Between July 1920 and February 1921, in the territory known as Mesopotamia - now the modern state of Iraq - an Arab uprising came perilously close to inflicting a shattering defeat upon the British Empire. A huge peasant army led by Shi'i clerics, Baghdad notables, disaffected sheikhs and former Ottoman army officers surrounded and besieged British garrisons with sand-bagged entrenchments; British columns and armoured trains were ambushed and destroyed; and well-armed British gunboats were sunk or captured. The quest for oil was central to Britain's Middle East policy during the First World War and was one of the principal reasons for its continuing occupation of Iraq. However, with around 131,000 Arabs in arms at one stage of the conflict, the British were very nearly driven out. Only a massive infusion of Indian troops and the widespread use of aircraft prevented a total rout. Enemy on the Euphrates is the definitive history of the first British occupation of Iraq and the revolt against it in 1920 - the most serious armed uprising against British rule in the twentieth century.
Using a wealth of primary sources, Ian Rutledge brings central players such as Winston Churchill, Arnold Wilson, T.E. Lawrence, Gertrude Bell and Sir Mark Sykes vividly to life in this gripping account.
Ian Rutledge is an economist and historian. A graduate of the University of Cambridge where he received his PhD in Economic History, Rutledge is Research Director and co-founder of the Sheffield Energy Resources Information Services (SERIS). He has taught at the Universities of London and Sheffield and for the Workers' Educational Association (WEA). His other publications include Addicted to Oil: America's Relentless Drive for Energy Security. He lives in Chesterfield, Derbyshire.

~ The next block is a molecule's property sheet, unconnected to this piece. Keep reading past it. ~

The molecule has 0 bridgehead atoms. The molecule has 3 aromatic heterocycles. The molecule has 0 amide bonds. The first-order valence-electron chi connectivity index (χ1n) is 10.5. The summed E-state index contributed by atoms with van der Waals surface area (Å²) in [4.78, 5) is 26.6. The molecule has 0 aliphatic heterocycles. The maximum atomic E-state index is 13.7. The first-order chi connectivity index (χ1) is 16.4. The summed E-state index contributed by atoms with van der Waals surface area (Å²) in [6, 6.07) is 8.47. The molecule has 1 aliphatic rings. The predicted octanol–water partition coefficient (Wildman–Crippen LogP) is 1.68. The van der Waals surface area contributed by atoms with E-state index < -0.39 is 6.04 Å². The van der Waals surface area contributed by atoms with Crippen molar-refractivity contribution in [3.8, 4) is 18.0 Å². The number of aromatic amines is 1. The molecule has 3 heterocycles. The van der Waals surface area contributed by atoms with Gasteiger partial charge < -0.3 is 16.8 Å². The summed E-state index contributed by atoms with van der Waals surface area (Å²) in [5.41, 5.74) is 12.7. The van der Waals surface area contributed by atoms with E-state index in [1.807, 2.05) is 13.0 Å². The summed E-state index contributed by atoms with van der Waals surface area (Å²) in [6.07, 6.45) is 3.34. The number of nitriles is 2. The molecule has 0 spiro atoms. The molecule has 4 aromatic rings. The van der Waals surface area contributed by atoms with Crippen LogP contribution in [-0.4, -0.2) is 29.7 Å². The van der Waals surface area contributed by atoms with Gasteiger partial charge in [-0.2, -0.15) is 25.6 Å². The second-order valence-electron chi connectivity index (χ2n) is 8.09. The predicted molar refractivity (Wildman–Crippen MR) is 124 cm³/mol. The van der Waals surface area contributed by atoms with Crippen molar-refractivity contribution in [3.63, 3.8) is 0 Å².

Contents: List of Maps xi Glossary xiii Note on Arabic Transliteration xix Abbreviations xxi Preface xxiii The Principal Actors xxix PART ONE: INVASION, JIHAD AND OCCUPATION 1 Indications of Oil 5 2 Lieutenant Wilson's First Mission 11 3 'Protect the oil refineries' 23 4 Arab Mobilisation on the Euphrates 28 5 The Jihad Defeated 41 6 Pacifying Arabistan 49 7 Imperial Objectives in the East 56 8 The Menace of Jihad and How to Deal with It 71 9 The Lieutenant from Mosul 76 10 The Peculiar Origins of an Infamous Agreement 82 11 Two British Defeats but a New Ally 89 12 Colonel Leachman and Captain Lawrence 97 13 Mosul and Oil 107 14 'Complete liberation' 123 15 Najaf 1918: First Uprising on the Euphrates 137 16 Britain's New Colony 147 17 The Oil Agreements 155 18 The Independence Movement in Baghdad 165 19 General Haldane's Difficult Posting 195 20 Trouble on the Frontiers 211 PART TWO: REVOLUTION AND SUPPRESSION 21 The Drift to Violence 237 22 The Revolution Begins 249 23 Discord and Disputation 255 24 General Haldane's Indian Army 262 25 'The situation has come to a head' 276 26 The Destruction of the Manchester Column 293 27 'Further unfavourable developments' 312 28 The Structures of Insurgent Power 335 29 Trouble on the Home Front 345 30 The Siege of Samawa 356 31 Defeat 373 32 A Death on the Baghdad Road 378 33 The Punishment 380 34 A 'Friendly Native State' 392 Afterword 392 Appendix: Some Biographical Notes 405 Acknowledgements 411 Notes 415 Bibliography 447 Index